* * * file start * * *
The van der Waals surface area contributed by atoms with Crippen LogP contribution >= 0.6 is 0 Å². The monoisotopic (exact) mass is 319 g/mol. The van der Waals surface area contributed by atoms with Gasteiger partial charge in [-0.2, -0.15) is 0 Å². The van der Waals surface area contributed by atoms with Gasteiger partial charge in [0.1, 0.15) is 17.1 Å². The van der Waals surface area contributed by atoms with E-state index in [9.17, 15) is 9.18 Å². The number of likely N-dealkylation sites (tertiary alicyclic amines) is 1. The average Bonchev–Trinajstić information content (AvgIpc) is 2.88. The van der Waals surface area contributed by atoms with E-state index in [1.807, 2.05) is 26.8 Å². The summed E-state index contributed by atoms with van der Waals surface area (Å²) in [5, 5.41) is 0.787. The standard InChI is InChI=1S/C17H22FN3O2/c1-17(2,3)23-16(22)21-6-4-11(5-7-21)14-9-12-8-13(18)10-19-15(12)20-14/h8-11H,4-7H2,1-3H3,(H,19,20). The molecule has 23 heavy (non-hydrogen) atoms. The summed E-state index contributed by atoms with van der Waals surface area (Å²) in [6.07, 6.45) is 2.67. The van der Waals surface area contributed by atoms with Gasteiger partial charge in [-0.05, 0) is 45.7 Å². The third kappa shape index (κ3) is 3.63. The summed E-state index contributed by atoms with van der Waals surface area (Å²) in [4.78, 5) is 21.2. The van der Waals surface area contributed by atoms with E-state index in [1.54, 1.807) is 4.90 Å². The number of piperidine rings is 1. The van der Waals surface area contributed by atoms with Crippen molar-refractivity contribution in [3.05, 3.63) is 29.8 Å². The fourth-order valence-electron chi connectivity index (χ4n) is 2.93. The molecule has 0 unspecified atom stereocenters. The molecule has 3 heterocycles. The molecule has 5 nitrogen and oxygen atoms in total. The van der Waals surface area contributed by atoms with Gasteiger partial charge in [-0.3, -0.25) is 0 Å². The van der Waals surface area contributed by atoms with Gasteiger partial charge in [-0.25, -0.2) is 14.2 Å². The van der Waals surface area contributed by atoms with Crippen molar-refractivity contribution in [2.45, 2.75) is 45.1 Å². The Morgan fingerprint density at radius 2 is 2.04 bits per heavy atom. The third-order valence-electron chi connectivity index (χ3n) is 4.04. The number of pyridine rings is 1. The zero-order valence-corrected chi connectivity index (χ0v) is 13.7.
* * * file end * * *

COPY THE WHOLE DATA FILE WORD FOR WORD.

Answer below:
The van der Waals surface area contributed by atoms with Crippen LogP contribution >= 0.6 is 0 Å². The monoisotopic (exact) mass is 319 g/mol. The van der Waals surface area contributed by atoms with Gasteiger partial charge in [-0.2, -0.15) is 0 Å². The van der Waals surface area contributed by atoms with Gasteiger partial charge in [0.1, 0.15) is 17.1 Å². The van der Waals surface area contributed by atoms with E-state index in [9.17, 15) is 9.18 Å². The number of likely N-dealkylation sites (tertiary alicyclic amines) is 1. The average Bonchev–Trinajstić information content (AvgIpc) is 2.88. The van der Waals surface area contributed by atoms with E-state index in [1.807, 2.05) is 26.8 Å². The summed E-state index contributed by atoms with van der Waals surface area (Å²) in [5, 5.41) is 0.787. The standard InChI is InChI=1S/C17H22FN3O2/c1-17(2,3)23-16(22)21-6-4-11(5-7-21)14-9-12-8-13(18)10-19-15(12)20-14/h8-11H,4-7H2,1-3H3,(H,19,20). The molecule has 23 heavy (non-hydrogen) atoms. The summed E-state index contributed by atoms with van der Waals surface area (Å²) in [6.07, 6.45) is 2.67. The van der Waals surface area contributed by atoms with Gasteiger partial charge in [-0.05, 0) is 45.7 Å². The third kappa shape index (κ3) is 3.63. The summed E-state index contributed by atoms with van der Waals surface area (Å²) in [4.78, 5) is 21.2. The van der Waals surface area contributed by atoms with E-state index in [1.54, 1.807) is 4.90 Å². The number of piperidine rings is 1. The van der Waals surface area contributed by atoms with Crippen molar-refractivity contribution in [3.05, 3.63) is 29.8 Å². The fourth-order valence-electron chi connectivity index (χ4n) is 2.93. The molecule has 0 unspecified atom stereocenters. The molecule has 3 heterocycles. The molecule has 5 nitrogen and oxygen atoms in total. The van der Waals surface area contributed by atoms with Gasteiger partial charge in [-0.3, -0.25) is 0 Å². The van der Waals surface area contributed by atoms with Gasteiger partial charge in [-0.25, -0.2) is 14.2 Å². The van der Waals surface area contributed by atoms with Crippen molar-refractivity contribution in [2.45, 2.75) is 45.1 Å². The Morgan fingerprint density at radius 2 is 2.04 bits per heavy atom. The third-order valence-electron chi connectivity index (χ3n) is 4.04. The number of pyridine rings is 1. The zero-order valence-corrected chi connectivity index (χ0v) is 13.7.